Agriculture

World Food Day: our agriculture must keep pace with changing climate

To feed the world, agriculture, along with forestry, fisheries and livestock, needs to become more resilient and productive

 
According to a book, the severity of floods and storms in the past 30 years, has put the agriculture sector of many countries at the risk of growing food insecurity
Credit: Vikas Choudhary
According to a book, the severity of floods and storms in the past 30 years, has put the agriculture sector of many countries at the risk of growing food insecurity
Credit: Vikas Choudhary According to a book, the severity of floods and storms in the past 30 years, has put the agriculture sector of many countries at the risk of growing food insecurity Credit: Vikas Choudhary

Addressing climate change and food insecurity should go hand in hand

By Deepanwita Niyogi

The world is determined to end hunger by 2030 by sustainable food production and consumption. Currently, climate change threatens our very existence in the form of increased extreme weather events all over the world. When this is the scenario, how can we safeguard agriculture from the onslaught of frequent droughts and floods?

The severity of floods and storms has put the agriculture sector of many countries at the risk of growing food insecurity. Around 570 millions farms across the world are facing the threat of climate change at present.

“The effects of climate change on agricultural production and livelihoods are expected to intensify over time. Areas currently most affected are in tropical zones and those where we find high rates of hunger and poverty,” Rob Vos, director, agricultural development economics, Food and Agriculture Organization (FAO), said.

Decline in crop quality

According to a book, Climate Change and Food Systems published last year, food production will be affected through changes in water availability.

Water-stressed regions such as north Africa, Middle East, western USA, northern China, parts of India and Australia are expected to face heightened food production constraints due to water scarcity.

Global warming will also lead to a reduction in the nutritional properties of major crops, the book says. Some studies have reported that without additional productivity improvements, climate change would reduce crop yields. A higher concentration of carbon dioxide lowers the amount of zinc, iron and protein and raises the starch and sugar content in wheat and rice.

The nutrition and health implications of this can be great. In India, where up to a third of the rural population is at risk of not meeting protein requirements, the higher protein deficit from non-legume food crops can have serious health consequences. Negative crop productivity impacts are likely to be expected in low latitude and tropical regions.

Food security compromised

We urgently need to increase food production to keep pace with the increasing global population that is expected to reach 9.6 billion by 2050. To feed the world, agriculture, along with forestry, fisheries and livestock, needs to become more resilient.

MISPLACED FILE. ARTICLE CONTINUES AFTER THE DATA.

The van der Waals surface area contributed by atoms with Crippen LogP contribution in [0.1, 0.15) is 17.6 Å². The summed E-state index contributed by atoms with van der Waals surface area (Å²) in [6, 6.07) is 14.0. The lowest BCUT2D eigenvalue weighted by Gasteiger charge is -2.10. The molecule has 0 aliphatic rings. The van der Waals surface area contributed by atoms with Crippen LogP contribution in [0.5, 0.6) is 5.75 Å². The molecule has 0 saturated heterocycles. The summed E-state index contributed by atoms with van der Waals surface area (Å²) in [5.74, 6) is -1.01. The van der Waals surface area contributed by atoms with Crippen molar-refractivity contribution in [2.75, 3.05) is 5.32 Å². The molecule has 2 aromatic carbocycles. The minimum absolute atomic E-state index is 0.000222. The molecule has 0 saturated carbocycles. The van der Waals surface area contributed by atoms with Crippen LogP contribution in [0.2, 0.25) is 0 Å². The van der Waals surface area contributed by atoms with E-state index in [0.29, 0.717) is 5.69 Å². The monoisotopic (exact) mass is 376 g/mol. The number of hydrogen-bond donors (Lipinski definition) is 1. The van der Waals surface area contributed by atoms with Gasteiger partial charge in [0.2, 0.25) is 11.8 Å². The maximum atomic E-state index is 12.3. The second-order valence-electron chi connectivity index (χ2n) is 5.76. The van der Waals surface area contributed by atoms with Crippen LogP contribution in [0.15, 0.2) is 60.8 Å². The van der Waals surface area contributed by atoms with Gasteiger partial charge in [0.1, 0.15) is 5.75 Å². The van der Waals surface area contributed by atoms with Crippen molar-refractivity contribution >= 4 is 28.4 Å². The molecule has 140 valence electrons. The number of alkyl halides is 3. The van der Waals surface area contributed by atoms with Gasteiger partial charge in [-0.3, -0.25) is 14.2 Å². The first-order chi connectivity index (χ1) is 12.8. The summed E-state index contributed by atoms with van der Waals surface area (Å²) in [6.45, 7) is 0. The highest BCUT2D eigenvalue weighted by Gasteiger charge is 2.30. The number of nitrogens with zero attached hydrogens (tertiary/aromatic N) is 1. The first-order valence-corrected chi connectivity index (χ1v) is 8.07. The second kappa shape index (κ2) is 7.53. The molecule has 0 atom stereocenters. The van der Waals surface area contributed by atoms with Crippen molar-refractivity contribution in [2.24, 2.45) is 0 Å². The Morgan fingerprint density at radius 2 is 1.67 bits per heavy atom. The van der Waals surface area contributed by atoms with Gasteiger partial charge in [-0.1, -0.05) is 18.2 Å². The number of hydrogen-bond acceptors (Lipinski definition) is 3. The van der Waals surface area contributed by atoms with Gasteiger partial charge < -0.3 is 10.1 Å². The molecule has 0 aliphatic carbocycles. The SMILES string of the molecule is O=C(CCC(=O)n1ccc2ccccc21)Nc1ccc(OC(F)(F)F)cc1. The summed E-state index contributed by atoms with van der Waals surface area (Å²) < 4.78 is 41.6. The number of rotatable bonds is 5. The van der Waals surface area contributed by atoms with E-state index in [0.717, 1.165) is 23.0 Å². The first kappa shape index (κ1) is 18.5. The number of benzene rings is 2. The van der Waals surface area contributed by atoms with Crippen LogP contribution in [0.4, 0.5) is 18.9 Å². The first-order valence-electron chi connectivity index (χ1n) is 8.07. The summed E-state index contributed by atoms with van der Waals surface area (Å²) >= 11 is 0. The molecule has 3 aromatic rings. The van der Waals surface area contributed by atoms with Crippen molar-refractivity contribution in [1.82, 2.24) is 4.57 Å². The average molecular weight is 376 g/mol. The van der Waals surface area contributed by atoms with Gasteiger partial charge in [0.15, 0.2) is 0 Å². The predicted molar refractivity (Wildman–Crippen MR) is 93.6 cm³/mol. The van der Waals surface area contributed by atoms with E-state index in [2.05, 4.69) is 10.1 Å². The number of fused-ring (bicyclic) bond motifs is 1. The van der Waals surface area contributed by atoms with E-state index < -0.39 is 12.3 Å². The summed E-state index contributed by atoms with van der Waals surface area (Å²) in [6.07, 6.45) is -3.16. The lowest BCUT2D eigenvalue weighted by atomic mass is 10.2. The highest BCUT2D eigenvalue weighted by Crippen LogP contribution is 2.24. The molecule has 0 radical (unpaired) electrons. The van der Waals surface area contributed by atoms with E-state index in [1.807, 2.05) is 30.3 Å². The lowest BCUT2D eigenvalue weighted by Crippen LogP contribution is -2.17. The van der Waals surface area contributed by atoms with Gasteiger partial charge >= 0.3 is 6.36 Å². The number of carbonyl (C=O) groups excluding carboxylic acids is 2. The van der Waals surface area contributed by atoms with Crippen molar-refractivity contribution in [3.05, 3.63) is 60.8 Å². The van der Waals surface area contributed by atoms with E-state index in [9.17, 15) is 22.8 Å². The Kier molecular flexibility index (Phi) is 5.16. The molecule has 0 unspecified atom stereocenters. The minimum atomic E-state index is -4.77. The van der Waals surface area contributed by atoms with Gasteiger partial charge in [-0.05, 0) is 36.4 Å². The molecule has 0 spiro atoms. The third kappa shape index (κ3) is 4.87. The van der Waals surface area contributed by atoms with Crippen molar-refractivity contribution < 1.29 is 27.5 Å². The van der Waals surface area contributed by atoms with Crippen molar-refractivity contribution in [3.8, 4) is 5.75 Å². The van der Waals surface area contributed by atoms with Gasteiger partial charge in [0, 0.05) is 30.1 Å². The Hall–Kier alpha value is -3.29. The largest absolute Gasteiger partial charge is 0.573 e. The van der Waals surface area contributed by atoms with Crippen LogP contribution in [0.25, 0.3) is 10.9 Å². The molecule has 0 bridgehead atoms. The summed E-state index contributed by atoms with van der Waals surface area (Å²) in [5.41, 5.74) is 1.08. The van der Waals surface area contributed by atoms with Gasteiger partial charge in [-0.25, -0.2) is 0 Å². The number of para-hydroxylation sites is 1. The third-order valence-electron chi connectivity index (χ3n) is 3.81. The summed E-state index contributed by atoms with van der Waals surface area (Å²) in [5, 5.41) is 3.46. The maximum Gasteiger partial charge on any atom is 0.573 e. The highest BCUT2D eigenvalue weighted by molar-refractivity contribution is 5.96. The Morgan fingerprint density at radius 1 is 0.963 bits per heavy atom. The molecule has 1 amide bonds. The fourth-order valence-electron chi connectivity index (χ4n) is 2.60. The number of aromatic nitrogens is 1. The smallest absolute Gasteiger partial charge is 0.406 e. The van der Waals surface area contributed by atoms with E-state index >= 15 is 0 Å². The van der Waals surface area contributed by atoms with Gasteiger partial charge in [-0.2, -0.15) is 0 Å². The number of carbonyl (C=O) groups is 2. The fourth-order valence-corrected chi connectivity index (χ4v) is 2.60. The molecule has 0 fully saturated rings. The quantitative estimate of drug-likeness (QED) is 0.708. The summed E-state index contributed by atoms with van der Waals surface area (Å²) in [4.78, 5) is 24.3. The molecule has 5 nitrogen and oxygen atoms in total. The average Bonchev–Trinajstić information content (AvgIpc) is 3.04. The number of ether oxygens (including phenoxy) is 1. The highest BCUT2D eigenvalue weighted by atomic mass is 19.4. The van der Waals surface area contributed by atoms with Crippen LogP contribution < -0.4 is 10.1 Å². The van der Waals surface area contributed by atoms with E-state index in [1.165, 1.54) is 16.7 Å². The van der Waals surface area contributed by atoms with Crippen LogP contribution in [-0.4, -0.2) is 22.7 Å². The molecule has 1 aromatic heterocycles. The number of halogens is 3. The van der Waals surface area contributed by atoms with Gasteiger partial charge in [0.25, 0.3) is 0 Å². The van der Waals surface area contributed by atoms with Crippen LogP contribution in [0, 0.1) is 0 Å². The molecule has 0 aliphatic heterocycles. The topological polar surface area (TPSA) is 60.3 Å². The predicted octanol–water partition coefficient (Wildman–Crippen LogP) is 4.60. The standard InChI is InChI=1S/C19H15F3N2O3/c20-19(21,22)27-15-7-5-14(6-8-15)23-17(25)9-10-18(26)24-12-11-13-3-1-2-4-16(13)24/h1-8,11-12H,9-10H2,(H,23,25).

Increasing crop productivity, if paired with direct forest protection measures, can increase both agricultural production and forest cover,” Jonah Busch, senior research fellow at the US-based non-profit Center for Global Development had said earlier.

The immediate priority is to enhance the resilience of poor and smallholder farmers so that they can adapt to the impacts of climate change
Credit: Vikas Choudhary

Deforestation results in greenhouse gas emissions (GHG) from the agriculture sector. Crop production, combined with cultivation of trees as a form of sustainable farming, can help retain rain and groundwater and restore soil. This will also help diversify on-farm income and build resilience against landslides and wind.

According to Vos, addressing climate change and food insecurity will have to go hand in hand. The immediate priority is to enhance the resilience of poor and smallholder farmers so that they can adapt to the impacts of climate change.

“This can be done by making agriculture climate smart. The adoption of practices such as the use of nitrogen-efficient and heat-tolerant crop varieties, zero tillage and integrated soil fertility management would boost productivity and farmers’ incomes and help lower food prices,” the FAO expert said. Though climate-smart agriculture can go a long way to mitigate the effects of climate change, more is needed.

In most parts of the world, livestock production is another major source of GHG. Demand for meat has increased worldwide and many people now consume much more meat than they need.

“So, we should not only look at the supply side and the management of natural resources, but a lot can be achieved by influencing demand and limiting demand for such resource and emission-intensive types of food,” Vos said.

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